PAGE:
Under the terms of the proposal, Sweden would not send anybody back to their homeland if they had managed to secure employment.
"This is the biggest reform of Swedish immigration policy for several decades," said Migration Minister Tobias Billström and Green Party group leader Mikaela Valtersson in a jointly penned article in Thursday's Dagens Nyheter.
If a job seeker outside the EU receives a concrete offer of work from a Swedish employer, this will in future be enough to secure permits for residency and employment.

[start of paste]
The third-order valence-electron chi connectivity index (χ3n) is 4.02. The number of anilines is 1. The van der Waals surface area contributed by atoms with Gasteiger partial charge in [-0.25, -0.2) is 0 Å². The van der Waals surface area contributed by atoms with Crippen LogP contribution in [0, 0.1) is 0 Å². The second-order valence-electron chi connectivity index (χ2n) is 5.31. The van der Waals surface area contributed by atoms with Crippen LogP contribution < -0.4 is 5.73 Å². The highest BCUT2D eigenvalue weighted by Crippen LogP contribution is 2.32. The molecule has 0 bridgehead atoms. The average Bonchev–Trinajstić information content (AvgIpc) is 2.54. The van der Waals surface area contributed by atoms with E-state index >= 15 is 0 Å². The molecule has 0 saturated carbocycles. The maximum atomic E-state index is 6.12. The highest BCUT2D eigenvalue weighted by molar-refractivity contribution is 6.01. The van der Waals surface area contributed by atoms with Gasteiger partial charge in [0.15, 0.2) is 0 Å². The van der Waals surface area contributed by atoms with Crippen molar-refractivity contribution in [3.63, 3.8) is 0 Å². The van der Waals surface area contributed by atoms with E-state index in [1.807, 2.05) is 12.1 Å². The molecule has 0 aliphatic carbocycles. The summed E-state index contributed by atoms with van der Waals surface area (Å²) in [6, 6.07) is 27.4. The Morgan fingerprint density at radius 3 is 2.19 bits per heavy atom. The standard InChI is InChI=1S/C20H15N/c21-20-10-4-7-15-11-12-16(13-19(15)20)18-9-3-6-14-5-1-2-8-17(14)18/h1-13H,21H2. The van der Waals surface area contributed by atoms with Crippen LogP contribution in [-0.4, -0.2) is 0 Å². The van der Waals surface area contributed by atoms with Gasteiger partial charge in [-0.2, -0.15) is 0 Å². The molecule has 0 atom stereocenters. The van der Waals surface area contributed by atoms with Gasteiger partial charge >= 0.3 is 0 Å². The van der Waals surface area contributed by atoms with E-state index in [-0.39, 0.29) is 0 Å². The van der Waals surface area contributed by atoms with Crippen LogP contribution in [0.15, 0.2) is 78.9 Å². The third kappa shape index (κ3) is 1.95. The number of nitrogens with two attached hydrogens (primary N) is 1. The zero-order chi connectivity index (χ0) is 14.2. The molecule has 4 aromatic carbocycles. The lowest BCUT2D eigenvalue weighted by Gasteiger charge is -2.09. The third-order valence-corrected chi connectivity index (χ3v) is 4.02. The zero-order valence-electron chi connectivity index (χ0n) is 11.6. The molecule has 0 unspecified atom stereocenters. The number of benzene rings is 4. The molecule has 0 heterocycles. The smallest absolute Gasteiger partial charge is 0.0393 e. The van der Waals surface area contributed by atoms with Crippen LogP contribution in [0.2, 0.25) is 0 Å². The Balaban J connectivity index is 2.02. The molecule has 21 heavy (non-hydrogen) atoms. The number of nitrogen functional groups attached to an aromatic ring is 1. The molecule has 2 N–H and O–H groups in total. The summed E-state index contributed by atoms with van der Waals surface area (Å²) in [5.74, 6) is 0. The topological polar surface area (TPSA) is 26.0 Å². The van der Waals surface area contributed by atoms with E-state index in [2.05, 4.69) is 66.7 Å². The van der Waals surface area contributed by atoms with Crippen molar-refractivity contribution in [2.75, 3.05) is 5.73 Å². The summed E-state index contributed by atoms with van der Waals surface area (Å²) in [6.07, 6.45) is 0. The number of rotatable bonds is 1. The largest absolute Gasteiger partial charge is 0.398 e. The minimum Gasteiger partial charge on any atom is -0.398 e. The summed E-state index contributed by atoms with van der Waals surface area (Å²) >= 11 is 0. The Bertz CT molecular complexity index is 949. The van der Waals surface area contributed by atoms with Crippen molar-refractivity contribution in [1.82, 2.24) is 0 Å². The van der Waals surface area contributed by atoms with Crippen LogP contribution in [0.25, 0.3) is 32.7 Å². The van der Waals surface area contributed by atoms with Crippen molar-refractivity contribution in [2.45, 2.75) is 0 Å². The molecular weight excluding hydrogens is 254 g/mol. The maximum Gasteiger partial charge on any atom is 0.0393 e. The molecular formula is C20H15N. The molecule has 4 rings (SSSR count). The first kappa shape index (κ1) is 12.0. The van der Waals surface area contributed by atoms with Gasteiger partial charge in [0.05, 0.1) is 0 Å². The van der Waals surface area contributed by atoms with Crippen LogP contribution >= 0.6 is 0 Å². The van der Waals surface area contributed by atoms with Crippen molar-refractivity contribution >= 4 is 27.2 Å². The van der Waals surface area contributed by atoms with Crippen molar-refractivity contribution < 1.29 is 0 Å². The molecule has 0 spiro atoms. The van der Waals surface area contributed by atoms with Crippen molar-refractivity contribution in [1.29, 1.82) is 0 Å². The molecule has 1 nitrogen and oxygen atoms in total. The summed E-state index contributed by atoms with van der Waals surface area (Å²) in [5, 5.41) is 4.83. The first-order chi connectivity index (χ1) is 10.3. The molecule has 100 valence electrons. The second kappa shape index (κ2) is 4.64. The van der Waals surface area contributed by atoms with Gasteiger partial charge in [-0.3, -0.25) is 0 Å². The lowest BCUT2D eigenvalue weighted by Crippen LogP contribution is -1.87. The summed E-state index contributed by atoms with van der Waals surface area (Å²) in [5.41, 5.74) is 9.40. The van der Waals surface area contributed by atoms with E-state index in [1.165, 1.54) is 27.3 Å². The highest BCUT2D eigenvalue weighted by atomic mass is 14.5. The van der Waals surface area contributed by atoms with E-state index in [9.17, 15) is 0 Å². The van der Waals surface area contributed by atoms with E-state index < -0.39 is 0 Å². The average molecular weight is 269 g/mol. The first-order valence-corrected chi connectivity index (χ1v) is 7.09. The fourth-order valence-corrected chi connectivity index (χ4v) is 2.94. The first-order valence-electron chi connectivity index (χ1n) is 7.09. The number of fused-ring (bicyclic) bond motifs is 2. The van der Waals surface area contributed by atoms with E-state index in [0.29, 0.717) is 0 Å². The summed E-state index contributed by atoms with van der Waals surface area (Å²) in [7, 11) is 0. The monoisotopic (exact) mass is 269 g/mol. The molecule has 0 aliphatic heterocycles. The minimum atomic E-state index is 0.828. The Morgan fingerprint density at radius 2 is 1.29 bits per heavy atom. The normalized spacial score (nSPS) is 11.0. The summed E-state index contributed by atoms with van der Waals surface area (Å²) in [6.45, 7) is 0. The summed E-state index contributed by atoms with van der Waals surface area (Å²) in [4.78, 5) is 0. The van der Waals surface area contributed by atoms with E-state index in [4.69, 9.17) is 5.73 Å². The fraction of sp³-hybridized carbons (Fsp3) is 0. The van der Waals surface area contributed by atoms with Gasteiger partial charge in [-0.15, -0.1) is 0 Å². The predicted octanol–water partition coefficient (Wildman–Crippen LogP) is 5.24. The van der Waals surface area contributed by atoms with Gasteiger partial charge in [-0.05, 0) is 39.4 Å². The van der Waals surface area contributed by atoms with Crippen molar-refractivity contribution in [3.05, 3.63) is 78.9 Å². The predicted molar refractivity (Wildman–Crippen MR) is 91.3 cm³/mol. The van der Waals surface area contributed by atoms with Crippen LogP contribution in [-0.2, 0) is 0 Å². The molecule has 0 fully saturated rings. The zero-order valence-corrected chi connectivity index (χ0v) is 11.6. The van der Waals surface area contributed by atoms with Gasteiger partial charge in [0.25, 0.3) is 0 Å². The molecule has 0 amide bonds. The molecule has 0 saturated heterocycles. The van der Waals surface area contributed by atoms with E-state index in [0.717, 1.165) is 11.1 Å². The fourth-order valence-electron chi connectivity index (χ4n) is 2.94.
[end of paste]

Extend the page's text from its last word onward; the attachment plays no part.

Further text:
The proposal also sets longer time limits for residence and work permits. The first permit will last two years. If the applicant still has work after this period, the permit will be extended by a further two years.
After four years, an applicant will be eligible for a permanent residence permit.
"From now on, no labour force immigrant will be forced to go home despite having work," said Billström and Valtersson.
The government and the Greens also want to make it easier for job seekers to attain visas to travel to Sweden for interviews.
Under the new regulations, an applicant who is offered employment will no longer have to return home to apply for permits to live and work in Sweden.